The return of Kathy Kane! The original Batwoman, long thought dead, but who has in truth been dancing behind the scenes for quite some time as the Headmistress of Spyral.  She was there at the Girl's School in Leviathan Strikes! where the uniform of the assassins was essentially a variation on her Batwoman costume...

Just as quickly as Kathy reappears in Bruce's life, she disappears once again and leaves him alone in the cave with Alfred the Cat and Bat-Cow as his only companions.  Her influence though is felt once again as Bruce is released from Gordon's custody courtesy of the government and a mystery woman clearing his bail.  What's interesting about Bruce's comments to Gordon though are his insistence that Batman is dead...something stated by Talia during their duel that Bruce rebutted, and a statement that also made me think of this from earlier in Morrison's Opus:

Well that statement (made by Dick Grayson we would later find out) was half-right, at least for now...

The interesting thing about this page is that I'm pretty sure it also marks the first time in the New 52 that Morrison has elected to acknowledge the events going on around him in the DCU.  In this case it is Gordon's mention of Zero Year which was, at the time, an upcoming story by Scott Snyder & Greg Capullo in the Batman book that has essentially been an origin tale for the New 52 version of the Caped Crusader.

I think Gordon's nod to the Batman Incorporate pin to Bruce, when added to his thoughts on the page below, add credence to my belief that James Gordon is willfully ignorant to Bruce's secret. In-between that page above and the one below though we learn that the two graves (presumably that of Talia and Damian, although it isn't specifically stated so it could very well be his parents' graves) have been robbed.  This causes Bruce to toss aside his decision to "kill" Batman and we get the enraged hero that was depicted in other Batman books (particularly Batman & Robin) following Damian's death.

 But, because it is comics and the drama must never ever end, we revisit an earlier story point of Talia's only this time from the perspective of her father Ra's Al Ghul and under new light with his daughter and grandson now dead.  We know because of The Heretic's existence that Damian was cloned, and we have seen in earlier parts of Morrison's story how Talia had a spare Damian laying around the house...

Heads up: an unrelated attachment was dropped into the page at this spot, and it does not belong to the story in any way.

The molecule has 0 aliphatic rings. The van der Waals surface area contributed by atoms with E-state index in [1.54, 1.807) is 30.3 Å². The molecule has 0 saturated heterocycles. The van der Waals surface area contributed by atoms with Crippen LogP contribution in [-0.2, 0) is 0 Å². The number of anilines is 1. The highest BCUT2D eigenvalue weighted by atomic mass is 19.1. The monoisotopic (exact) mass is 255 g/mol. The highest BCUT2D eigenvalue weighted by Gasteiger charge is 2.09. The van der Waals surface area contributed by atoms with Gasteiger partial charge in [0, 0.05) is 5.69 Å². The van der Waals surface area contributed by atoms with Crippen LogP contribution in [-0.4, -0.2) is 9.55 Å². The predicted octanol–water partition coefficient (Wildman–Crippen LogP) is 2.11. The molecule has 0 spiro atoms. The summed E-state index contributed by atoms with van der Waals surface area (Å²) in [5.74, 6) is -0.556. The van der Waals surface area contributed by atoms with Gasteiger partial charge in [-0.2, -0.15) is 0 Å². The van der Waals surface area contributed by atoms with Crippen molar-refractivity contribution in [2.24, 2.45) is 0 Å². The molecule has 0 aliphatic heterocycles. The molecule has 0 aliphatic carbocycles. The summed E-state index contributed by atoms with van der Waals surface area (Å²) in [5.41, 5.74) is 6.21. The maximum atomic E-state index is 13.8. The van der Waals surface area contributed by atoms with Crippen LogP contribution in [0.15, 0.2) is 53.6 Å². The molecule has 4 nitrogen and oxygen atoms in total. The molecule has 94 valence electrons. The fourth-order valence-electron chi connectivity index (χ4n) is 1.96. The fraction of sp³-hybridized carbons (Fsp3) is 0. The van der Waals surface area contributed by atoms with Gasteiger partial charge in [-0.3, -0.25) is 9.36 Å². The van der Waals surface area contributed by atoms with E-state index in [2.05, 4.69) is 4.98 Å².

...but know, with Ra's in charge, we can see the truly horrifying scope of those experiments first-hand:

And that is how we end: the snake eating it's own tail, full circle, from Son of Batman to sons of Batman.  Some writers, like Brian Michael Bendis when he left Avengers, put all their toys back in the box and essentially reset the status quo when their tenure ends.

Morrison left a Bat-landscape that was forever altered as he both introduced a son for Bruce Wayne and then murdered him (a storyline that Peter Tomasi continues to follow through with expertly in B&R), killed off one of the longest running female figures in Batman's mythos in Talia Al Ghul, introduced an entire alternate future with Damian as Batman, decimated the Wayne name multiple times over, reintegrated the disparate portions of Batman's publishing history into continuity, to say nothing of the monumental task of telling an extremely long-form story.  He introduced the concepts of The Black Glove, Leviathan, Dr. Hurt, and reintroduced The Club of Heroes to the world.  He played with the very foundation of Batman and left any future writers with numerous toys they could play with if they so choose.

I know there is the Batman Incorporated Special that showcased some of the other members of the group but I don't feel it was anything more than a fun way for various creators to play with Grant's toys and as such was not integral to the larger story of Batman/Talia/Damian that Morrison had been telling since he took over the title.

So now I bid farewell to the world of Batman as through the eyes of Grant Morrison and brought to life by the likes of Chris Burnham, Tony Daniel, Frank Quitely, Andy Kubert, Cameron Stuart, JH Williams, John Van Fleet, and numerous other pencilers, inkers, letterers, colorists, editors, and other creative types.

After devoting so much of my blogspace to this subject, I know must figure out is next for me.  Obviously there are endless amounts of material to choose from thanks to the fabulous world of comics.  I just have to choose...